Ottawa pair behind Bushbalm skincare line score $400K deal on Dragons' Den

Founders turn creative side hustle into money-making machine while experiencing 'shocking' growth
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Ottawa entrepreneurs David Gaylord, left, and Tim Burns, founder of all-natural skincare and ingrown hair prevention product line Bushbalm, at the CBC building in Toronto last August to appear on the reality TV show Dragons' Den.

A couple of young Ottawa entrepreneurs basked in their eight minutes of fame Thursday night after appearing on the CBC reality TV show Dragons’ Den and swaggering off with a $400,000 investment in their breakout business.

The episode opened with Tim Burns and David Gaylord coming out with cowboy hats perched on their heads, under the guise of being oil barons. The men, both of whom work at Shopify, quickly revealed to the panel of venture capitalists what they were seeking: $400,000 in exchange for a 10 per cent stake in their oil business. 

“We’re not going to beat around the bush,” Burns told the savvy investors as he launched into a series of puns. “We’re a fairly hairy sector of the oil industry – the pubic oil industry, that is.”

That’s when the men playfully tossed away their hats and launched into a serious discussion with the investors about Bushbalm, a natural skincare and ingrown hair prevention product line that is specifically, but not limited to, targeting the pubic area. It’s often used for bikini lines, underarms, legs and any other areas of the body prone to redness or irritation from shaving or hair removal.

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Season 15, episode eight of CBC reality TV show Dragons' Den featuring Ottawa entrepreneurs David Gaylord, left, and Tim Burns aired Thursday, Dec. 10, 2020.

The idea for the niche product first came to Burns when he was honeymooning with his wife. While freshening up, he got creative with the application of his beard oil. He saw an entrepreneurial opportunity upon discovering how nice the oil made his skin feel and smell.

The Dragons’ Den segment was edited down to eight minutes, but Burns and Gaylord actually spoke for a nerve-racking 90 minutes with the six-person panel. The episode was taped in Toronto back in August, which means the pair couldn’t spill the beans before Thursday night’s airing.

Veteran Dragon Arlene Dickinson, who is a widely respected entrepreneur and marketing communications specialist, was clearly impressed by the product. She gushed over the bottle and packaging designs and, ultimately, offered the entrepreneurs what they wanted.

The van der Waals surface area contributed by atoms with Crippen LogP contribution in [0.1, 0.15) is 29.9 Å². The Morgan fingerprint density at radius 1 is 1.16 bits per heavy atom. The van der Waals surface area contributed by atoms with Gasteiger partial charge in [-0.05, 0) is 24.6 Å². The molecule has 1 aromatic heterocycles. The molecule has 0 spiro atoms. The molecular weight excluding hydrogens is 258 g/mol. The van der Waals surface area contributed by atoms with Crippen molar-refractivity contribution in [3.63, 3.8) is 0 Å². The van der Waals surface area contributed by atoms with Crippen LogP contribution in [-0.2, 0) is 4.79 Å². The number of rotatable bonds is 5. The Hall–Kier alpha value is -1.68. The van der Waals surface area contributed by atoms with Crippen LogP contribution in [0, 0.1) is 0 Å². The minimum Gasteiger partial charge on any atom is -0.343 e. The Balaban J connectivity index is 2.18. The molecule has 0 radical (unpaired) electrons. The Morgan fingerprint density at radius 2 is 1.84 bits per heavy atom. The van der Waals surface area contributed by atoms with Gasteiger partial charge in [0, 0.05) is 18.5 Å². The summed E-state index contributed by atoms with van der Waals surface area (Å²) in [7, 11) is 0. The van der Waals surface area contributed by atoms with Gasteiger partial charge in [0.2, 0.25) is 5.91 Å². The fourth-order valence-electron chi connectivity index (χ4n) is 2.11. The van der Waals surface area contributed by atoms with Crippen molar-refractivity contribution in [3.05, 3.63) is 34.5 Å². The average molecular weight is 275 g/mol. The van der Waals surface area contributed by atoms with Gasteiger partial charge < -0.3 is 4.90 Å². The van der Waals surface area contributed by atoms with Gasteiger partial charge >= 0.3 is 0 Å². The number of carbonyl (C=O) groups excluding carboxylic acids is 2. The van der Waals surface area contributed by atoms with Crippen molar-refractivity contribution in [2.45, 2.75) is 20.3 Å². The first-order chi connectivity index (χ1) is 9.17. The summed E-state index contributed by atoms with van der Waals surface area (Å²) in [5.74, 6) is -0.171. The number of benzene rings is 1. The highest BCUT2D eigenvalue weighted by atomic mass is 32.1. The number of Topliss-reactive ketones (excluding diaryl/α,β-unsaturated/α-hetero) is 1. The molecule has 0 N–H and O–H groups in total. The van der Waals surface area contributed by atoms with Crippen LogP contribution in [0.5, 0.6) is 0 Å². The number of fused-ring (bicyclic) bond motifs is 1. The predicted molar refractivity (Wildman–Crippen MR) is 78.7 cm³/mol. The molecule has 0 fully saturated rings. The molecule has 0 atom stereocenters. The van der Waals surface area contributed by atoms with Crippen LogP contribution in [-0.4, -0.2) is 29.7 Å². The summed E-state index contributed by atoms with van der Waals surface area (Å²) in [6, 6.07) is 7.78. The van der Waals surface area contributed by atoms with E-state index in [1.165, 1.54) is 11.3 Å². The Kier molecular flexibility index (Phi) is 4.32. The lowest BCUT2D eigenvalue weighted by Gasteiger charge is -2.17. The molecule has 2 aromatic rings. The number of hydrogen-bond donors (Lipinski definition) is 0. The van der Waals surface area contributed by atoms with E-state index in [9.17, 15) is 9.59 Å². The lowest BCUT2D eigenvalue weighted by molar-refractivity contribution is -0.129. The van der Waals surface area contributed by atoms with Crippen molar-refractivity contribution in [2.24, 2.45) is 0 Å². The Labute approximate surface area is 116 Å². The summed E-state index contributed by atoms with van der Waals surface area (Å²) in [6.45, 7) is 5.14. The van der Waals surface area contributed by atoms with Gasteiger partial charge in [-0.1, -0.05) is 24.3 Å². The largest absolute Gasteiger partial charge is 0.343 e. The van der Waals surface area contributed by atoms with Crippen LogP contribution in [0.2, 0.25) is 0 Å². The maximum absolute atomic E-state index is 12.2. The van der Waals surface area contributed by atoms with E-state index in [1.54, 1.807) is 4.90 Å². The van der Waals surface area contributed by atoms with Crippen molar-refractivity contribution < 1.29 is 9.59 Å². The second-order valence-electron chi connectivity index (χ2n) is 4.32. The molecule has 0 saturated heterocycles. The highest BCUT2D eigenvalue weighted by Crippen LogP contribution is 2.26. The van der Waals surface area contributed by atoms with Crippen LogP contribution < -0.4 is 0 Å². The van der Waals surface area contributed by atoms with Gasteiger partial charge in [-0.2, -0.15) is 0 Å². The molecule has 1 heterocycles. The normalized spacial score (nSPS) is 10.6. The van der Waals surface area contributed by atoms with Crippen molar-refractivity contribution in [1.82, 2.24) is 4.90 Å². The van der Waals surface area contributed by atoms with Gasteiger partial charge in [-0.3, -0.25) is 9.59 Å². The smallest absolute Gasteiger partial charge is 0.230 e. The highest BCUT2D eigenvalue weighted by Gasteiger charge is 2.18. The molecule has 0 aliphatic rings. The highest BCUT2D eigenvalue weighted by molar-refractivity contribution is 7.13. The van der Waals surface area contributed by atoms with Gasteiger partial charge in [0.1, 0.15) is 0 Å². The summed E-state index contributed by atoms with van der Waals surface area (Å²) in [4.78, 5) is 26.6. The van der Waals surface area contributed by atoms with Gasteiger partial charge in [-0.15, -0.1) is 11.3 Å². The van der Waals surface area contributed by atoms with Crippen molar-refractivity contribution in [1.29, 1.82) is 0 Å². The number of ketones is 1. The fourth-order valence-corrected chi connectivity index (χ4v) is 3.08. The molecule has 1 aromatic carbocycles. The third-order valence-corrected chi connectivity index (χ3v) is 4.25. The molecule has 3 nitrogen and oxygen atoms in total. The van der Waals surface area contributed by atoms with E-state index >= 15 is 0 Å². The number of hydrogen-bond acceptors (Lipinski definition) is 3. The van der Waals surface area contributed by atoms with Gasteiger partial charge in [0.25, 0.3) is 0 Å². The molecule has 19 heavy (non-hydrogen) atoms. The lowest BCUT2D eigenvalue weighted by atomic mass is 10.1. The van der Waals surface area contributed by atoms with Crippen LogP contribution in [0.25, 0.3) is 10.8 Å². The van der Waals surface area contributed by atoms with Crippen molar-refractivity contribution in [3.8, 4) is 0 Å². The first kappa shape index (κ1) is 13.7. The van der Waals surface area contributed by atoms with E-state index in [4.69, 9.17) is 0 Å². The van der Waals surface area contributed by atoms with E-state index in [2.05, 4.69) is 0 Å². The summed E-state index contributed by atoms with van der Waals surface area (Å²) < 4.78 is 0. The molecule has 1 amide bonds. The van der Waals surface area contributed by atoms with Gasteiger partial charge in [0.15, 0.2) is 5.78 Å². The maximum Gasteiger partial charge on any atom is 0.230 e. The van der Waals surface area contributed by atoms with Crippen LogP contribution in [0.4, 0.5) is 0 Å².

“A lot of people underestimate the power of packaging and branding and the name,” she said. “You’ve just hit it out of the park on all those three points, which is such a head start when it comes to launching a product into retail.”

As of Friday, the deal with Dickinson was still proceeding, Gaylord told Ottawa Business Journal in a phone interview.

Bushbalm has seen its sales skyrocket over the past year. They’re expected to hit nearly $2 million in 2020, compared to last year's sales of $150,000. 

It recently hired its first full-time employee, Rachel Kerr, as director of brand and marketing. She’s held marketing roles with Andaz Ottawa Byward Market and Canadian retailer Giant Tiger.

“This year we kind of found our marketing voice, I would say,” said Gaylord, 28.

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Bushbalm, an all-natural skincare and ingrown hair prevention product line, is an Ottawa-based startup.

About 95 per cent of the company’s sales are online, but Bushbalm wants to get its products onto the shelves of every waxing salon in Canada and the United States, said Gaylord, adding that they’d like to see in-store sales grow to 25 per cent. 

"There are products for ingrown hairs but a lot of them smell like a hospital. We just fit into this niche, where people don't want ingrown hairs but they want a natural product. It's kind of an easy sell."

Gaylord said it’s “shocking” how quickly demand has increased. It's a trend that he credits to the power of digital marketing, which is what he studied while he was at Fairleigh Dickinson University in New Jersey on a golf scholarship.

The founders couldn’t believe their success last January, which was looking to be their strongest month to date. But this summer, they matched all of January in the first two days of August, said Gaylord.

Bushbalm has two order fulfillment centres: one in Ottawa and another in Pennsylvania. Not bad, considering the early days, when Gaylord packaged orders from his tiny apartment and toted them to the mailbox for delivery.

“We have huge aspirations for Bushbalm,” said Gaylord. “We think it can be a massive success in many ways.”

Included in the entrepreneurs’ plans is the upcoming launch of a new grooming tool, as well as a new cream to help with cellulite and stretch marks, called Tushbalm.

Bushbalm was officially launched in June 2016. Gaylord first caught wind of Burns’ idea while headed with a bunch of Shopify colleagues to a company retreat. Burns was openly talking about his concept on the chartered bus ride to the Tremblant area.

“Everyone was like, ‘That is the worst idea ever, that is so bad, it’s never going to work’,” recalled Gaylord. “I was like, ‘Tim, I’m in; let’s do it’.”

Shopify is known for encouraging its employees to be entrepreneurs and have creative side hustles. It’s quite possible, however, that Burns and Gaylord will take their money-making gig one step further and turn it into a full-time enterprise.

“The freedom of having your own business and being able to work when you want to work is incredibly powerful,’ said Gaylord. “I didn’t realize that until Bushbalm.”

— caroline@obj.ca